Chinese agent exposed by FT investigation into North Korea oil trade arrested

A Chinese oil broker whose activities were exposed by a Financial Times investigation has been arrested in South Korea on suspicion of organising illegal transfers of diesel to North Korea.

The broker is suspected of arranging more than 35 transfers amounting to 18,000 tonnes of diesel, in deals valued by the South Korean coastguard at Won18bn ($14.6mn).

Investigators from the South Korean coastguard said the agent arranged for a Russian oil tanker operated by a South Korean oil company to conduct ship-to-ship fuel transfers with a Chinese vessel in the South China Sea. The Chinese ship then conducted ship-to-ship transfers with North Korean vessels, a violation of UN sanctions.

Last month, a joint investigation by the FT and the Royal United Services Institute think-tank tracked a delivery of marine oil last year from South Korea’s south-east coast into North Korea’s exclusive economic zone.

The investigation revealed that an unnamed Chinese shipping agent had brokered a deal between a South Korean company called Eastern Pec and a Shanghai-based company called Met Ocean Co to conduct a fuel transfer in the South China Sea.

The marine oil was transferred from South Korea to a meeting point by Eastern Pec using a Russian oil tanker called the Mercury, which it had chartered from a company based in Vladivostok. The cargo was then transferred to a Chinese ship called the Shundlli, which was operated by Met Ocean.

In a “letter of guarantee” seen by the FT, Met Ocean promised Eastern Pec not to deliver the shipment to North Korea. But satellite imagery and tracking data show the Shundlli going on to conduct an apparent transfer with a second ship in the North Korean EEZ.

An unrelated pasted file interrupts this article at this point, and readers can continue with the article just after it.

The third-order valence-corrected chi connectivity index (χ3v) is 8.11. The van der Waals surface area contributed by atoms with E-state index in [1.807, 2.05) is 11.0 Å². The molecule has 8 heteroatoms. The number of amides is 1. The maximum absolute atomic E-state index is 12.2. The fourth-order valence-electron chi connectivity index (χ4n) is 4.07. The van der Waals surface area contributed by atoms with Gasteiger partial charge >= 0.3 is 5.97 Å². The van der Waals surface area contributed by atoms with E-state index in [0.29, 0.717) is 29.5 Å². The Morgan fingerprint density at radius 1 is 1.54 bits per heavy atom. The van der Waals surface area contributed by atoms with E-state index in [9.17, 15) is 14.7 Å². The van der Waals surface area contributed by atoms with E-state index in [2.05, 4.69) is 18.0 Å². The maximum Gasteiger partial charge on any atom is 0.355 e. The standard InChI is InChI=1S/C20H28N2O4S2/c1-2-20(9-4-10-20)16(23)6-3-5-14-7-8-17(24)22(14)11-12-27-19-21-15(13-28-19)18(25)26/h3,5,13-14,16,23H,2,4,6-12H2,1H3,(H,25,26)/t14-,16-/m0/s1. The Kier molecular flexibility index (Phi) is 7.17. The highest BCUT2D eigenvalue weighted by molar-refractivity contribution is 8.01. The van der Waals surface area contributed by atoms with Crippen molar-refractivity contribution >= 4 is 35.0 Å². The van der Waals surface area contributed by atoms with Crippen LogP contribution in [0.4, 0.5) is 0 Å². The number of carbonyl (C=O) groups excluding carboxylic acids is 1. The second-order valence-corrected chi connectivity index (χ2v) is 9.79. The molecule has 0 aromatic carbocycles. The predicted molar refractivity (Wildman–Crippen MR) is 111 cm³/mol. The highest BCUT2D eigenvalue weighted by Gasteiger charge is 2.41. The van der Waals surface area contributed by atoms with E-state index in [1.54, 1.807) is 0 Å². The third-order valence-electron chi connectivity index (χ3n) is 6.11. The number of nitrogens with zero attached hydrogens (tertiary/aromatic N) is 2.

The coastguard confirmed that the agent arrested late on Monday, who is a naturalised South Korean national, was the same person who brokered the deal between Eastern Pec and Met Ocean. Authorities took action amid fears that the agent could become a flight risk after his activities were revealed.

The broker was detained on charges relating to shipments conducted between October 2021 and January 2022, which do not involve the Mercury, the Shundlli or Eastern Pec, according to authorities. Investigations into the operation exposed by the FT are ongoing, they added.

“The FT report helped us broaden our investigation, enabling us to ask the broker about other deals that he was involved in,” said a Korean coastguard official. “We are also investigating his other activities involving the Mercury and Eastern Pec.”

Eastern Pec has said that the operation revealed by the FT was the first time it had worked with the broker.

The UN Security Council imposed a cap on permitted oil transfers to North Korea in 2017 after Pyongyang’s sixth and most recent nuclear test. The ceiling of 500,000 barrels a year is far below the energy needs of the North Korean economy.

All such oil transfers must be reported to a UN sanctions committee, but in practice, only a fraction are. An unreported transfer constitutes a violation of the sanctions.

Go Myong-hyun, a sanctions expert at the Asan Institute for Policy Studies in Seoul, said that the transfers helped prop up North Korea’s shattered economy, as well as Pyongyang’s capacity to train and field its armed forces and sustain its weapons development programmes.

“No matter how large or small, what this shows is that the South Korean authorities need to identify these operations and crack down on them hard,” he said.


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